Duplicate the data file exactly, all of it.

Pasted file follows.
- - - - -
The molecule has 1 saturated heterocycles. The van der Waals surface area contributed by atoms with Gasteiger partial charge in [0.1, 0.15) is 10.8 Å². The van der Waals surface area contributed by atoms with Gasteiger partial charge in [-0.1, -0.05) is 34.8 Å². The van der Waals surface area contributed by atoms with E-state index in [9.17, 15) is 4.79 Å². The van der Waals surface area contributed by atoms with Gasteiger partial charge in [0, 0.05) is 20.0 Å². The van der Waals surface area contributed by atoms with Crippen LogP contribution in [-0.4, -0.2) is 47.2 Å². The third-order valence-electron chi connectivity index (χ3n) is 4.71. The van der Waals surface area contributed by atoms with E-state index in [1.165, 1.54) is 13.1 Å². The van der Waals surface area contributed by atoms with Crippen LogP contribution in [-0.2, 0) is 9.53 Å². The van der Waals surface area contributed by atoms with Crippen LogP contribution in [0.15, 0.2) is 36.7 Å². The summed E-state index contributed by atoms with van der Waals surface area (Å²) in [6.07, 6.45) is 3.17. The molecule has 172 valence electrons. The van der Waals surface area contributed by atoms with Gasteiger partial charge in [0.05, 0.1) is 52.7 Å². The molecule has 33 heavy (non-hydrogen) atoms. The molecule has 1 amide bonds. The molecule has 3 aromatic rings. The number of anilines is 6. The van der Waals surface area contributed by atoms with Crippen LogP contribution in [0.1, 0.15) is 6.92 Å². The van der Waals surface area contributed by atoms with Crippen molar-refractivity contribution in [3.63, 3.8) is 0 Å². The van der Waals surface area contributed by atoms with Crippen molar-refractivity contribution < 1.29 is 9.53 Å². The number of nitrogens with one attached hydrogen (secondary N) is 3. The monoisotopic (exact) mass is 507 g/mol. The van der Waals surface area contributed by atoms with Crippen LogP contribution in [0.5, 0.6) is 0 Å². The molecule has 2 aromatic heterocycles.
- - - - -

The molecule has 1 saturated heterocycles. The van der Waals surface area contributed by atoms with Gasteiger partial charge in [0.1, 0.15) is 10.8 Å². The van der Waals surface area contributed by atoms with Gasteiger partial charge in [-0.1, -0.05) is 34.8 Å². The van der Waals surface area contributed by atoms with E-state index in [9.17, 15) is 4.79 Å². The van der Waals surface area contributed by atoms with Gasteiger partial charge in [0, 0.05) is 20.0 Å². The van der Waals surface area contributed by atoms with Crippen LogP contribution in [-0.4, -0.2) is 47.2 Å². The third-order valence-electron chi connectivity index (χ3n) is 4.71. The van der Waals surface area contributed by atoms with E-state index in [1.165, 1.54) is 13.1 Å². The van der Waals surface area contributed by atoms with Crippen LogP contribution in [-0.2, 0) is 9.53 Å². The van der Waals surface area contributed by atoms with Crippen LogP contribution in [0.15, 0.2) is 36.7 Å². The summed E-state index contributed by atoms with van der Waals surface area (Å²) in [6.07, 6.45) is 3.17. The molecule has 172 valence electrons. The van der Waals surface area contributed by atoms with Gasteiger partial charge in [0.05, 0.1) is 52.7 Å². The molecule has 33 heavy (non-hydrogen) atoms. The molecule has 1 amide bonds. The molecule has 3 aromatic rings. The number of anilines is 6. The van der Waals surface area contributed by atoms with Crippen LogP contribution in [0.1, 0.15) is 6.92 Å². The van der Waals surface area contributed by atoms with Crippen molar-refractivity contribution in [3.63, 3.8) is 0 Å². The van der Waals surface area contributed by atoms with Crippen molar-refractivity contribution < 1.29 is 9.53 Å². The number of nitrogens with one attached hydrogen (secondary N) is 3. The monoisotopic (exact) mass is 507 g/mol. The van der Waals surface area contributed by atoms with Crippen LogP contribution in [0.5, 0.6) is 0 Å². The molecule has 2 aromatic heterocycles.